In the process of managing IT, organizations must assess and reevaluate the technology path it chooses to follow in delivering value (both to internal and external customers). Inherent in this process is the assumption of risk, and consequently, what happens with unfavorable outcomes. As a reply to this post identify some of the risks, what the impact may be, and how an organization can overcome unfavorable outcomes.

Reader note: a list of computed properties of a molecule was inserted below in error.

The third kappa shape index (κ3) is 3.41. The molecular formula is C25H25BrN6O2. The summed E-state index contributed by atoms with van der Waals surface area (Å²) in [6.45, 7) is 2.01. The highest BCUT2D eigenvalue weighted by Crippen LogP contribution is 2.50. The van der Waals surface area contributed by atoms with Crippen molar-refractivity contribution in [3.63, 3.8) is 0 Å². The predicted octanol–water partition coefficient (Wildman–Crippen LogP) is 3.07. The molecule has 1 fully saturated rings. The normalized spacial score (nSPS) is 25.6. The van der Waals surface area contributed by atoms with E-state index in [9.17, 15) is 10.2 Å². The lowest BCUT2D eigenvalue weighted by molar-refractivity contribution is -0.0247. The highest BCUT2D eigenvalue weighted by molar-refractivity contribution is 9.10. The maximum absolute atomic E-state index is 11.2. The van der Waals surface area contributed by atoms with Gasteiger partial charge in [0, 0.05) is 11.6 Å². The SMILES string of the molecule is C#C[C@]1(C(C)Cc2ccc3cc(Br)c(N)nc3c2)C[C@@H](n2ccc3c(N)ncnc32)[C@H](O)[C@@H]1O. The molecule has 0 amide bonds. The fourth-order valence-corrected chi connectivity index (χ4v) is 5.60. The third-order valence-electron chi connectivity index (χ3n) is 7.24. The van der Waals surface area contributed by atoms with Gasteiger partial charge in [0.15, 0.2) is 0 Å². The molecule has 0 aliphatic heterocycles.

While there may be any number of risks for any decisions made at an organization, when it comes to managing IT I believe the risks really fall into two categories. The first category covers making decisions and upgrades or changing the system too slowly, or not making decisions at all and being stuck in maintenance mode. In this category of risk IT systems can become tremendously outdated making it even more difficult to upgrade or switch to a new system in the future. There is also the risks associated with falling behind competitors and the firm is no longer able to be competitive in terms of technology. This could mean that processing takes longer, or clients can't do what they want online, or employees have to find work arounds to complete tasks. The second category includes making decisions too quickly, creating quick fixes instead of long term planning, and even trying to stay up with the cutting edge technology. In this category one risk is implementing a new system that is a poor fit, and has to be replaced much sooner than if additional time had been taken when deciding what technology to utilize. The tech may not meet company standards or requirements, might become obsolete too quickly, might not integrate with other existing systems or be expandable to meet the future needs and requirements of the business. This aligns with the risks associated with IT trying to implement quick fix solutions that only have a minor impact on the business. When this is done the resulting systems and applications may be numerous and now require IT to spend more time and resources on maintenance, which detracts from their ability to be flexible, continuously make moderate upgrades, and keep up with the changing requirements of the organization. Given these two categories of risk it is important for an organization to have strong IT management who can maintain consistent pacing with gradual upgrades and changes while always working to keep up with the needs of the business.